Demolition engineering specialist C&D Demolition Consultants is urging contractors working in on or near hospitals to be aware of the dangers of mould.
C&D’s John Woodward presented a paper on “hidden killers” in the industry to Institute of Demolition Engineers regional meeting in Ireland last November.
The issue has now reached national prominence after Scottish Television (STV) News reported the country’s health secretary Jeane Freeman’s disclosure that infections contracted by six patients during surgery at Edinburgh Royal Infirmary were linked to mould.
Some of the instances proved fatal, though the exact number of deaths has not been released. Jeane Freeman said that none of the types of mould identified “were commonly found in hospitals”.
NHS Lothian contacted close to 200 people warning them of a low infection risk arising from the surgery.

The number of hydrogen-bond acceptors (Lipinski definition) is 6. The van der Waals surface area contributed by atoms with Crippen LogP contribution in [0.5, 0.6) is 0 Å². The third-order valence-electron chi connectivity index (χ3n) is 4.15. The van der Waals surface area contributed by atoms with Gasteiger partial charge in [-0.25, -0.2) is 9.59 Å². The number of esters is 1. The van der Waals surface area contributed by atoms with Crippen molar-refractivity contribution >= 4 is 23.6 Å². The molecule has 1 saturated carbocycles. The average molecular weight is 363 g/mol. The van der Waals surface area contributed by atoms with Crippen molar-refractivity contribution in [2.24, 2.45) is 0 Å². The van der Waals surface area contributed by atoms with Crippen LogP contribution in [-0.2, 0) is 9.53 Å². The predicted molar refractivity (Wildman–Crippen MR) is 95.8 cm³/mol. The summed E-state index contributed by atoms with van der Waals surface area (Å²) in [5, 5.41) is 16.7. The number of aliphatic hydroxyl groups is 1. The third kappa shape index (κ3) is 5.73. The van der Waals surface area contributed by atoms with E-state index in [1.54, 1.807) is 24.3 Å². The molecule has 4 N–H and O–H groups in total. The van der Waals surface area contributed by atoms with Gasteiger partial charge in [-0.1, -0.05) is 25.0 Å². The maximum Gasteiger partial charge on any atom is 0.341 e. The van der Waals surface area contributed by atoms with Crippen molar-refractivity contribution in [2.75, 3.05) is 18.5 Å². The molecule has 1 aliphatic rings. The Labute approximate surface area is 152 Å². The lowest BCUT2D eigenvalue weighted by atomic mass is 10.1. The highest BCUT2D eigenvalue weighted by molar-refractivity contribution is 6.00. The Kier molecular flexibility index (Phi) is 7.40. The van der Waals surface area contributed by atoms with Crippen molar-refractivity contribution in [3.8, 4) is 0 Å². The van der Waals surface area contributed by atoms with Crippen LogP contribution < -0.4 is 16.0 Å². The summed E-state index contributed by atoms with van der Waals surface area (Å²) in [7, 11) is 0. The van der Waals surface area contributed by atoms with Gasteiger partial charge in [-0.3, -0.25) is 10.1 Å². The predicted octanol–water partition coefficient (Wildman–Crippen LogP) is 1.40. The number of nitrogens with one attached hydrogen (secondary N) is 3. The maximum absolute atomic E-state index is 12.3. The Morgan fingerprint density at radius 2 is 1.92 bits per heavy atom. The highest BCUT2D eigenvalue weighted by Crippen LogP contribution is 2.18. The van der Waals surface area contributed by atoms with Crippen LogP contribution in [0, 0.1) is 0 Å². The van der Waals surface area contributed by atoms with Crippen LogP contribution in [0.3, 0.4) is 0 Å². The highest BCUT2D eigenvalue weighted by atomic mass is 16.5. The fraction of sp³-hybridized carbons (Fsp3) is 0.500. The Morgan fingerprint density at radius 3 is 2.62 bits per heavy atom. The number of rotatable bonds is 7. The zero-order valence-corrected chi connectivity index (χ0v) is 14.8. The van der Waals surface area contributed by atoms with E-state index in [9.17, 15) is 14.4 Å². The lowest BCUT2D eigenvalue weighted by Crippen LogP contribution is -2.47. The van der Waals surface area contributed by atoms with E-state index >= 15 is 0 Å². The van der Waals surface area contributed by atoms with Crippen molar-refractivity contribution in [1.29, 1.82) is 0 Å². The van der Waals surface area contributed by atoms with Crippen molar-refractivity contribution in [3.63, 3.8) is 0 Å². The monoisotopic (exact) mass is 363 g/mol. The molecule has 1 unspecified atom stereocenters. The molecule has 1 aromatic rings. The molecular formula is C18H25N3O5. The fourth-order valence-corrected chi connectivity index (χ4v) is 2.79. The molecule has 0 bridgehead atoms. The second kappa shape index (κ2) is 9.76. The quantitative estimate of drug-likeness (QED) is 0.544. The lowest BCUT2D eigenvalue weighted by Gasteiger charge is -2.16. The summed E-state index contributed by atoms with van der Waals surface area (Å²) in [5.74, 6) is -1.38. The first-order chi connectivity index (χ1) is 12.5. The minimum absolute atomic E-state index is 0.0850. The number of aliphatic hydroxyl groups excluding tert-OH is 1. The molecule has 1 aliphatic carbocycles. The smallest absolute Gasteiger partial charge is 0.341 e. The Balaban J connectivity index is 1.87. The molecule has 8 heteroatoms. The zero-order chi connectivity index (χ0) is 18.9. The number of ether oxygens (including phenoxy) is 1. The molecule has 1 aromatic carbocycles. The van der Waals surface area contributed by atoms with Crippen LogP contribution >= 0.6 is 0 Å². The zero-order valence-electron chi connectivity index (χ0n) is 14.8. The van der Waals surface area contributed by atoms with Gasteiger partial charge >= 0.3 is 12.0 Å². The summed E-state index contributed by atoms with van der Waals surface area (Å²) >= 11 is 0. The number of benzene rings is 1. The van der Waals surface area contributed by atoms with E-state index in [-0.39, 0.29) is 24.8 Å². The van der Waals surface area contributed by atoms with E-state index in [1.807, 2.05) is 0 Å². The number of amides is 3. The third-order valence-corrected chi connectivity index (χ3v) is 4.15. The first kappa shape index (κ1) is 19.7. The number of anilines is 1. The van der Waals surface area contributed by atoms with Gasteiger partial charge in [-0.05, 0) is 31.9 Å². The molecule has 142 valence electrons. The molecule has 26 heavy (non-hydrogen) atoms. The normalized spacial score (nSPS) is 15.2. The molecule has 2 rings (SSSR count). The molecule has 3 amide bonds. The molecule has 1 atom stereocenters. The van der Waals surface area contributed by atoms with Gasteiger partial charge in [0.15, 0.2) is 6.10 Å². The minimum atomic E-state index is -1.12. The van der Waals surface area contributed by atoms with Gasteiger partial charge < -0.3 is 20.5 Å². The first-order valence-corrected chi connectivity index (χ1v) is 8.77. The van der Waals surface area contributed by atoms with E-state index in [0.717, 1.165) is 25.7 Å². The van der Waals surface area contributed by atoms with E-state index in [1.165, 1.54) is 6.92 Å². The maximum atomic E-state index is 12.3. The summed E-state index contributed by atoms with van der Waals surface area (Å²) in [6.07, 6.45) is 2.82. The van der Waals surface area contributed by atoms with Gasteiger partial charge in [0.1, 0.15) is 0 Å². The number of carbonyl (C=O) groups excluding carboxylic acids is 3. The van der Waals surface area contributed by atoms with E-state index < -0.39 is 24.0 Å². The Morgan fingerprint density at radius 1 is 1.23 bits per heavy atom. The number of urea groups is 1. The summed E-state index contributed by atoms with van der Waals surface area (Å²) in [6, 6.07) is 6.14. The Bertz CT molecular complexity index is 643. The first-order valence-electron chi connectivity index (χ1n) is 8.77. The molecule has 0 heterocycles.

“If your company is contracted to demolish structures within or near to a live hospital environment where there is a possibility of patients with low or compromised immune system you have to consider the possibility of infection from mould,” said John Woodward.
The company’s senior demolition consultant Mike Kehoe, who has worked on more than 50 hospital-related projects, added: “Don’t think you can just leave the mould on the walls when you demolish. The spores become airborne, can be pulled into wards through open windows and air conditioning systems, and can potentially kill innocent people recovering from surgery.”